Caffock; and refused to have allowed himself to be a Clergyman any longer; yet would he join with the Church in figning the Thirty-nine Articles, without believing them, as legal Qualifications for Preferment only,and join'd with the Athanafian Creed itself in the Cathedral at Ely, at a Time when I was there and refused it. I asked him, How one that believed fo very little, could join in a Thing fo abfurd, his Answer was, What is one Man's Meat, is another Man's Poifon. He alfo told Mr. Jackson, that if he were at Paris, he would declare himself a Roman Catholick; and if he were at Conftantinople, he would declare himself a Mufsleman, as taking Religion to be an Engine to promote Peace in this World, rather than Happiness in the next. was ready to wonder at Mr. Jackson for believing St. Paul before himself, when they were of contrary Sentiments. So great an Opinion had he of his own Sagacity. Yet when he came to write a fmall Pamphlet about the Convocation of which he was a Member, it appeared to be a very contemptible Performance: Which Opinion of mine, when I plainly told him, he had little to fay in his own Juftification. Only fo much Juftice I must do him, that when Bishop Trimnell, my old intimate Friend, and Dr. Cannon, with whom I had long had great Acquaintance, and from their natural Tempers, I thought the former would endeavour to fave me from publick Cenfure and Punishment, when I was perfecuted; and the latter would be feverer upon me, the Reverse proved true. Nor could Bishop Trimnell, the groffeft Tritheift that I ever knew, bear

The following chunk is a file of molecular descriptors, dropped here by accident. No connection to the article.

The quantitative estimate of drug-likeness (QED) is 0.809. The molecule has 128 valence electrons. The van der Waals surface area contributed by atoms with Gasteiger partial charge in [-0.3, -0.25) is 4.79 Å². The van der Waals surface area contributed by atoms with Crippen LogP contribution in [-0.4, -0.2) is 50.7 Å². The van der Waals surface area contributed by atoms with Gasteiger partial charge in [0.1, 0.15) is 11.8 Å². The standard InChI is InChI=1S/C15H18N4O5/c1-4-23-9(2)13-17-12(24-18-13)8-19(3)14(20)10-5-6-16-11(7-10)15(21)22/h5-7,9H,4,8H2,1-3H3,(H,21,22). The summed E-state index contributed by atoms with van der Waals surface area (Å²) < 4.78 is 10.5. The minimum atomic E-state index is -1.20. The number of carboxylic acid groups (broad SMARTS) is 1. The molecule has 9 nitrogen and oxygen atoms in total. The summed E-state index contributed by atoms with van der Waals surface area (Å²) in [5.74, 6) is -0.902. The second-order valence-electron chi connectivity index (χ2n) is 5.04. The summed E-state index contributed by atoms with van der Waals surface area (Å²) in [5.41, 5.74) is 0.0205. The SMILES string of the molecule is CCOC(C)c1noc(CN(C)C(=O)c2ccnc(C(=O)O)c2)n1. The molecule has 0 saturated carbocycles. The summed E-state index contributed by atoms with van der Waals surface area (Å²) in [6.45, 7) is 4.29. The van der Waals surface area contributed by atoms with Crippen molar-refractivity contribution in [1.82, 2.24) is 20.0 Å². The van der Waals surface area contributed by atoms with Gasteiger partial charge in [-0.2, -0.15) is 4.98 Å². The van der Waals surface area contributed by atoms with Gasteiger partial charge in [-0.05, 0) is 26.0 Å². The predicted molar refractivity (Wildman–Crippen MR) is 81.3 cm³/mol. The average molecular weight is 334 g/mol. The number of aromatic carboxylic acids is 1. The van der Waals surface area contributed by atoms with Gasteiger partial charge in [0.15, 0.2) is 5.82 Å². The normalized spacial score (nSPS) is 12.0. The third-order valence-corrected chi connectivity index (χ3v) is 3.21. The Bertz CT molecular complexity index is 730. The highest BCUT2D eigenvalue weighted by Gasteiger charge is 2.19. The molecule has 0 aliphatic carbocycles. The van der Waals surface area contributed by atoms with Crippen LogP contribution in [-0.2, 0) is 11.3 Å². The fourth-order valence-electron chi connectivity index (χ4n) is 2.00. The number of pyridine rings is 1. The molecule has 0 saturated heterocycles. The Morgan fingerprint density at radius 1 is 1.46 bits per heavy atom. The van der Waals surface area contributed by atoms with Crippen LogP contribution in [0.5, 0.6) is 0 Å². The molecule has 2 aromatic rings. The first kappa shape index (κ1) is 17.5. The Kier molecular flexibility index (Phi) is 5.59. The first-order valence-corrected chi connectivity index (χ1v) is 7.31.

one that was fuppofed to be an Arian, notwithstanding the latter Doctrines was very strongly supported, and the former utterly condemned by all Chriftian Antiquity.

[ocr errors]

Soon after Archbishop Tillotson's Death 1694, died that most excellent Lady Queen Mary. Bishop Burnet, in the Hiftory of his own Times, fays, that King William then turned himself much to the "Meditations of Religion, and to fecret Prayer: "That the new Archbishop Tenison, was often and long with him; and that he entred into fo"lemn and ferious Refolutions of becoming in all